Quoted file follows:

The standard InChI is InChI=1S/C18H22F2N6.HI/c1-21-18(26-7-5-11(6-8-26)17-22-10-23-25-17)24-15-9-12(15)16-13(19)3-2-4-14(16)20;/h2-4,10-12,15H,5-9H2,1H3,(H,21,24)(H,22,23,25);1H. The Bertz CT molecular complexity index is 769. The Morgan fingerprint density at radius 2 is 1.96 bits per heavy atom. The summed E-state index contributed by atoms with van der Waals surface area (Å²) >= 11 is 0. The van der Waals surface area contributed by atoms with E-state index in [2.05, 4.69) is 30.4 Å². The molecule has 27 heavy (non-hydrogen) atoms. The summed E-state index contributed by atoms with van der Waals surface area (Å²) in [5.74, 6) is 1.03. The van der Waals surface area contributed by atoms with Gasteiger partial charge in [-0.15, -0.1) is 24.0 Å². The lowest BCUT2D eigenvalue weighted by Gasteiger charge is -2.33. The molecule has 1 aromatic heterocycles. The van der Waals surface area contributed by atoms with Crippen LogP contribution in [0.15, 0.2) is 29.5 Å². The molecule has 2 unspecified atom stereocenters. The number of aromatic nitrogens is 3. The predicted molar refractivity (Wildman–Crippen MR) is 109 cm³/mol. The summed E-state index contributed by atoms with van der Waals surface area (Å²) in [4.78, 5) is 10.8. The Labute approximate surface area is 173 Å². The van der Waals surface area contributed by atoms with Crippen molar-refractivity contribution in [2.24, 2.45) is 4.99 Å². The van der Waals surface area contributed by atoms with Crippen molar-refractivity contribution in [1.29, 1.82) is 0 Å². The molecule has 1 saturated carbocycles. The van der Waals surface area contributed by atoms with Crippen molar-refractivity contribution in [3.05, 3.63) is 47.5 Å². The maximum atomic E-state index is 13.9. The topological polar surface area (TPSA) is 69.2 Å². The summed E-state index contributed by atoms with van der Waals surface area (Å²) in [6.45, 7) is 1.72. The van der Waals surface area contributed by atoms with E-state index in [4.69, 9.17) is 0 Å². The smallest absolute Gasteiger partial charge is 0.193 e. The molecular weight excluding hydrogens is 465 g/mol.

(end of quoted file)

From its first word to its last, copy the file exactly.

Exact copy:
The standard InChI is InChI=1S/C18H22F2N6.HI/c1-21-18(26-7-5-11(6-8-26)17-22-10-23-25-17)24-15-9-12(15)16-13(19)3-2-4-14(16)20;/h2-4,10-12,15H,5-9H2,1H3,(H,21,24)(H,22,23,25);1H. The Bertz CT molecular complexity index is 769. The Morgan fingerprint density at radius 2 is 1.96 bits per heavy atom. The summed E-state index contributed by atoms with van der Waals surface area (Å²) >= 11 is 0. The van der Waals surface area contributed by atoms with E-state index in [2.05, 4.69) is 30.4 Å². The molecule has 27 heavy (non-hydrogen) atoms. The summed E-state index contributed by atoms with van der Waals surface area (Å²) in [5.74, 6) is 1.03. The van der Waals surface area contributed by atoms with Gasteiger partial charge in [-0.15, -0.1) is 24.0 Å². The lowest BCUT2D eigenvalue weighted by Gasteiger charge is -2.33. The molecule has 1 aromatic heterocycles. The van der Waals surface area contributed by atoms with Crippen LogP contribution in [0.15, 0.2) is 29.5 Å². The molecule has 2 unspecified atom stereocenters. The number of aromatic nitrogens is 3. The predicted molar refractivity (Wildman–Crippen MR) is 109 cm³/mol. The summed E-state index contributed by atoms with van der Waals surface area (Å²) in [4.78, 5) is 10.8. The Labute approximate surface area is 173 Å². The van der Waals surface area contributed by atoms with Crippen molar-refractivity contribution in [2.24, 2.45) is 4.99 Å². The van der Waals surface area contributed by atoms with Crippen molar-refractivity contribution in [1.29, 1.82) is 0 Å². The molecule has 1 saturated carbocycles. The van der Waals surface area contributed by atoms with Crippen molar-refractivity contribution in [3.05, 3.63) is 47.5 Å². The maximum atomic E-state index is 13.9. The topological polar surface area (TPSA) is 69.2 Å². The summed E-state index contributed by atoms with van der Waals surface area (Å²) in [6.45, 7) is 1.72. The van der Waals surface area contributed by atoms with E-state index in [4.69, 9.17) is 0 Å². The smallest absolute Gasteiger partial charge is 0.193 e. The molecular weight excluding hydrogens is 465 g/mol.